The Blues' band of brothers

Testing times once more at Chelsea but Icelandic talisman says their team spirit will win through
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It's difficult to remember a club given such a pummelling by media commentators. Some of the body blows justified, perhaps, in part; but much of it below the belt. "Blue is the colour, thuggery is the game," proclaimed a headline in the London Evening Standard this week, under which it detailed a litany of ills, some of them, like accusations of "skinhead racism" among supporters, going back to pre-Ken Bates years. That was one of the less censorious pieces from a writer who claimed affection for the club.

If they are bruised, the players have concealed it well. Their exhibition at a rampant Leeds last weekend was arguably their best of the season (notwithstanding Graeme Le Saux's ill-judged challenge on Danny Mills). Scarcely the bowed, broken and divided force that so many had predicted. Even the defeat – their first in the Premiership this season – by West Ham on Wednesday night was at Upton Park, where Glenn Roeder's men are undefeated and tend to play with considerably more conviction than on their travels. The irony is that this hostility has provoked the opposite reaction to what was anticipated, with the players adopting a policy of keeping their heads up on the pitch, but agreeing to keep them down off it.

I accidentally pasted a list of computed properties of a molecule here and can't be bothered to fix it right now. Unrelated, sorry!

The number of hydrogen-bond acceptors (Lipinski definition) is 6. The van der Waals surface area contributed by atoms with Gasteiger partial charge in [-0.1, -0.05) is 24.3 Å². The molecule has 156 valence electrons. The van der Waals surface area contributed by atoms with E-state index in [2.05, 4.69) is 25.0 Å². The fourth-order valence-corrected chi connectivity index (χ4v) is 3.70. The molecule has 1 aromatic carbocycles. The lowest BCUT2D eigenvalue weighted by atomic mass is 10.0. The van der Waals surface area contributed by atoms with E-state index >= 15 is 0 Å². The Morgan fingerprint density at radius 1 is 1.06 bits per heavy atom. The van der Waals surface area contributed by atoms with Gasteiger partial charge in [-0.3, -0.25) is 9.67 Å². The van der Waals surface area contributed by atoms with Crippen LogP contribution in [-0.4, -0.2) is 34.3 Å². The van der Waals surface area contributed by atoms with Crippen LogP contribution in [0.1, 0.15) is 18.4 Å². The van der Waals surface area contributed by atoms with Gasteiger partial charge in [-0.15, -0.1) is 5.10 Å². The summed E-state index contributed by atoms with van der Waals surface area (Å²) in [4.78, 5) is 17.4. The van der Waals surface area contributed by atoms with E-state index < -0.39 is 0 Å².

Striker Eidur Gudjohnsen, a member of the Chelsea group involved in the hotel drinking incident on 12 September and one of the six labelled "cowards" by one commentator for deciding not to travel to Tel Aviv for the Uefa Cup tie first leg, has endured more than his share of condemnation.